NAIROBI (March 31,2022) —Millions of hungry children in Eastern Africa will face long-term health consequences or die if they don’t urgently get the food aid they need, warns global humanitarian agency, World Vision.
A combination of conflict, COVID-19 and the climate crisis has pushed almost 8 million people, including vulnerable children, across seven countries in Eastern Africa into an acute hunger crisis that is only being made worse by wheat shortages and price spikes caused by the conflict in Ukraine.
In the one year since World Vision launched its multi-country hunger response, the situation has deteriorated. Early warning alerts to the looming dangers have not been sufficiently heeded and now close to 28 million people across the region need humanitarian assistance due to varying levels of food insecurity.
More than half a million people are living under catastrophic famine-like conditions, marked in the humanitarian sector by critical acute malnutrition, starvation, destitution and death. Some 7.4 million people are just one step away from that. Of critical concern are the 5.5 million children experiencing high levels of malnutrition.
Conflict remains the biggest driver of hunger in the world. Every country in Eastern Africa is either in conflict or a neighbor to one. The region is also experiencing its worst drought in forty years. Increasingly regular droughts and flash floods have undermined families’ ability to cope with the death of crops and livestock.
Conflict in the region; the economic impact of COVID-19; locust invasions that destroyed crop, and the continued aftershocks of the Russia-Ukraine conflict on wheat availability and food prices are driving hunger to unprecedented levels. Wheat prices are up to their highest level since 2008. All of these factors acutely impact children’s access to nutritious food and put their lives at risk.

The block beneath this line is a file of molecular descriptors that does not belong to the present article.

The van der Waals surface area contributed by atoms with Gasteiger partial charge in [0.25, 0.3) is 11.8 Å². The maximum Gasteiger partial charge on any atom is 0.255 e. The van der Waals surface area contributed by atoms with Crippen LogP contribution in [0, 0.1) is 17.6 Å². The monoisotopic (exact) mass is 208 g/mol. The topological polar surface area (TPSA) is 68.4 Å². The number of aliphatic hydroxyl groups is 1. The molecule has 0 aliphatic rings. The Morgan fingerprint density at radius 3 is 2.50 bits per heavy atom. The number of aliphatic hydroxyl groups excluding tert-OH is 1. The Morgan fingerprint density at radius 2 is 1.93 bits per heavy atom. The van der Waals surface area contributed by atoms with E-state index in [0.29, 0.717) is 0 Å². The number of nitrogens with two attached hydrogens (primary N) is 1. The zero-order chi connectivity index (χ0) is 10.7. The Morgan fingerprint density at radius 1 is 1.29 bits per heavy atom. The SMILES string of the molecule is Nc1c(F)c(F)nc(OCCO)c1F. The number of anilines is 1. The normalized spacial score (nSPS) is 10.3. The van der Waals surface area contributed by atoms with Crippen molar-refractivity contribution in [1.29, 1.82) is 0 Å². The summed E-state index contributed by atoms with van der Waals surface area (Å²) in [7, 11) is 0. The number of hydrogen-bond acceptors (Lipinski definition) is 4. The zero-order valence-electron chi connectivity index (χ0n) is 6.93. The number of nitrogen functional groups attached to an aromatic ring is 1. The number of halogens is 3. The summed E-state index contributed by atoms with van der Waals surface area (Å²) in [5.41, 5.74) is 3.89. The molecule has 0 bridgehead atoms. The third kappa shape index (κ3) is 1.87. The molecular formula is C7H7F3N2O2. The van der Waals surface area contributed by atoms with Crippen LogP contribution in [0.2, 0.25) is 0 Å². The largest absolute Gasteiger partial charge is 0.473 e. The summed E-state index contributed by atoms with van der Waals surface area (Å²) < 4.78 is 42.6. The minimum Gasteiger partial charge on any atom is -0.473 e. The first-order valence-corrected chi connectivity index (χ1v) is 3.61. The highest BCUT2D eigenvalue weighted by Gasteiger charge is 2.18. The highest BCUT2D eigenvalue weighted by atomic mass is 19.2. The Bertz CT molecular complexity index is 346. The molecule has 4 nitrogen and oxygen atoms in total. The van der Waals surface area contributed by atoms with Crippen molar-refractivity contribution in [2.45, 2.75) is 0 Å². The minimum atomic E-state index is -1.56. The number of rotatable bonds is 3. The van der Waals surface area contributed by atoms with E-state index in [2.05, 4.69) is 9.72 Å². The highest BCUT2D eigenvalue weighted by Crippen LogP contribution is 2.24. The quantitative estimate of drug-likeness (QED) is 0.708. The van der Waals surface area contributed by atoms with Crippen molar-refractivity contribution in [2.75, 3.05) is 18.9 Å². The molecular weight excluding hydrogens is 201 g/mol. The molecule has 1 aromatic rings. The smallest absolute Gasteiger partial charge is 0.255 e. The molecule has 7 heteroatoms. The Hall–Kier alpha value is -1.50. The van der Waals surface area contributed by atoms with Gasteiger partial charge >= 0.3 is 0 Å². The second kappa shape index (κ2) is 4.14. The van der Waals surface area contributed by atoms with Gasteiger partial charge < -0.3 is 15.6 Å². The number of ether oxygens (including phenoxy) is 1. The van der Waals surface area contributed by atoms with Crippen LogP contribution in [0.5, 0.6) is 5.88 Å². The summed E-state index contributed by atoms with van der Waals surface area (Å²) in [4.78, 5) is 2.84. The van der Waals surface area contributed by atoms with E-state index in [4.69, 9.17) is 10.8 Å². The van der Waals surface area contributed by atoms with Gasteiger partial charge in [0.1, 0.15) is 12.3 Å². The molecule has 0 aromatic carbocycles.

As poverty and vulnerability increase, children are at much greater risk from harm and abuse. Young children who do not get adequate nutrition are at risk from developmental harm. Children who are hungry cannot study effectively and are pulled from school to work. They sometimes face gender-based violence or are abused sexually for cash or food, or forced into early marriage.
World Vision is calling for an increase in funding for life-saving health, nutrition, water and sanitation and social protection interventions.
“In the face of unprecedented global demands for humanitarian funding, crises in Eastern Africa are receiving limited international attention. Somalia has only received 4% of the $1.5bn it needs. Time is running out and if we do not act millions of children will be harmed and hundreds of thousands could die,” said Lilian Dodzo, regional leader for World Vision in Eastern Africa. “We appeal to national and international donors to step up funding. We know we can save lives and work to address the impacts of climate change.”
World Vision’s Eastern Africa Hunger Emergency Response comprises Ethiopia, Kenya, Somalia, South Sudan, Sudan, Tanzania and Uganda. World Vision aims to reach approximately 7.1 million people, including 3.4 million children, and needs an additional US$77 million to extend its response.
The region is not alone in its hunger crisis warning. Globally, more than 45 million people at risk of starvation or vulnerable to famine or famine-like conditions.